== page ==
In my volatile teens, I was struck by the poignant beauty of an ancient metaphor (contained within the Mundaka Upanishad) that speaks of two birds perched on the branch of a tree: one bird eats the fruit of the tree while the other watches.
The first bird represents the individual self/soul; distracted by the fruits (signifying sensual pleasures), she forgets her lord and lover and tries to enjoy the fruit independent of him. (This separating amnesia is known in Sanskrit as maha-maya or enthrallment; it results in the plunge of the individual into the ephemeral realm of birth and death.) As for the second bird, it is an aspect of the Divine/Self that rests in every heart—and which remains forever constant even as the individual soul is bedazzled by the material world.
This teaching implies that it is ignorance of our true nature that creates a vicious cycle: the individual, being blinded by the illusion of existing as a separate entity, has no option but to act—and therefore fresh misery is piled on the old. But the Absolute is whole and free of illusion; performing no actions it is not bound by karma.
In the grip of maya/illusion, the individual is subject to confused behavior (the classical definition of “karma” or “doing” is the movement of the mind and what it produces in terms of speech and action). Unable to put a halt to its own wretched trajectory, the individual soul passes through several kinds of wombs in accordance with its actions—but when it finally recognizes the other bird (the Divine) as its eternal Self, the veil of delusion is removed and bliss takes the place of sorrow.
Scholarly interpretations of this verse abound and you can investigate them quite easily. For me, however,it provided a golden key to understanding the link between Infinite Being and the finite self, helping me “see” both my inner world and my surroundings with fresh eyes.
My own journey accelerated when, as a mutinous teen, I picked up a book from my father’s revolving rosewood bookcase—a green paperback with a yogi sitting motionless beneath a tree on the cover. Something both splendid and terrible arose within me at the sight of him, and I knew this would be the path I would choose to make sense of what then appeared to be a cruel and senseless world.
As the years flew past, I teetered between agnosticism and atheism, railing against a supposedly benevolent Creator God who could create a world rife with seemingly meaningless pain and confusion.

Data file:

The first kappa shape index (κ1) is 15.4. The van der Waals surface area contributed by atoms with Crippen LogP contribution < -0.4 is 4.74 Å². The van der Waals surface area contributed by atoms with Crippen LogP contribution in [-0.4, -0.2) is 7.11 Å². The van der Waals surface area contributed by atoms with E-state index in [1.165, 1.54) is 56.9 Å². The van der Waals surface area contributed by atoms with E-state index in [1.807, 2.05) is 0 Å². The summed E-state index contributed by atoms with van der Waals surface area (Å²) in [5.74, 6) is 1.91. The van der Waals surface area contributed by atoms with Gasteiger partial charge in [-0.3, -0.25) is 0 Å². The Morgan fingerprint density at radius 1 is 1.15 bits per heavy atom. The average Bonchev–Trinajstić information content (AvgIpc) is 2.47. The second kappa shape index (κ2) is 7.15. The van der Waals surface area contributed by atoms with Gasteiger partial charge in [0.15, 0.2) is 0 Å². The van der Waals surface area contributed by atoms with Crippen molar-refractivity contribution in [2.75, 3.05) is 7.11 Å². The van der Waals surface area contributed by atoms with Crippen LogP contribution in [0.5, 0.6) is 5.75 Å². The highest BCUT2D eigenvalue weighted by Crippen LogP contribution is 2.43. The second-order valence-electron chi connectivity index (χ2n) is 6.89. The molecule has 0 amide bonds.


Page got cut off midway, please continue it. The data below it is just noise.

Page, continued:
Then, during my later years of study with the Mahayana Buddhists, I encountered The Two Truths: a metaphysical metaphor concerning the soul that first appears in Vedic scriptures (Rig Veda, Mundaka and Svetasvatara Upanisads). It was this powerful teaching that brought back to me the Upanishadic tale of the two birds: one representing the Relative, the other the Absolute.
Thanks to excellent gurus, I did not fall into the trap of using the Two Truths to create a true-false dichotomy, whereby the Absolute is true reality and the Relative is false reality; both Absolute and Relative Reality are truths. Secondly, Absolute and Relative are often described as different levels of reality—but the two are intertwined; seen through realized eyes, the two are an undivided whole.
The path up the mountain of pure consciousness can be a treacherous one and those who do not meticulously prepare for this most magnificent hike of all are liable to get lost. Each of us must discover for ourselves what needs to be done in order to realize the Self; since the goal is to know oneself as pure blissful consciousness, permanently free of desire and fear, blazing with light, the true seeker does whatever is necessary to scale this crystal mountain.
The quest deepens when we teach ourselves to distinguish between Real and Unreal (Absolute and Relative). The Real, according to Advaita, is that which does not come and go—and the only thing that fits this definition is our primal consciousness, and what precedes it: the Absolute Unmanifest.
Today I am committed to the path to freedom that Ramana Maharshi revealed: Atma-Vichara/Self-Investigation/the Direct Path. Atma-Vichara is simple but not easy and the way I approach it hinges on the critical distinction made clear to me by both the Upanishadic metaphor as well as the Two Truths. As I walk this jewel-strewn way, I am grateful to those who cared enough to share their amazing insights with us.
Greetings from Arunachala, the sacred mountain known to be the great God Shiva himself, and who helps the committed seeker destroy the Unreal so we can experience our Self as immortal bliss!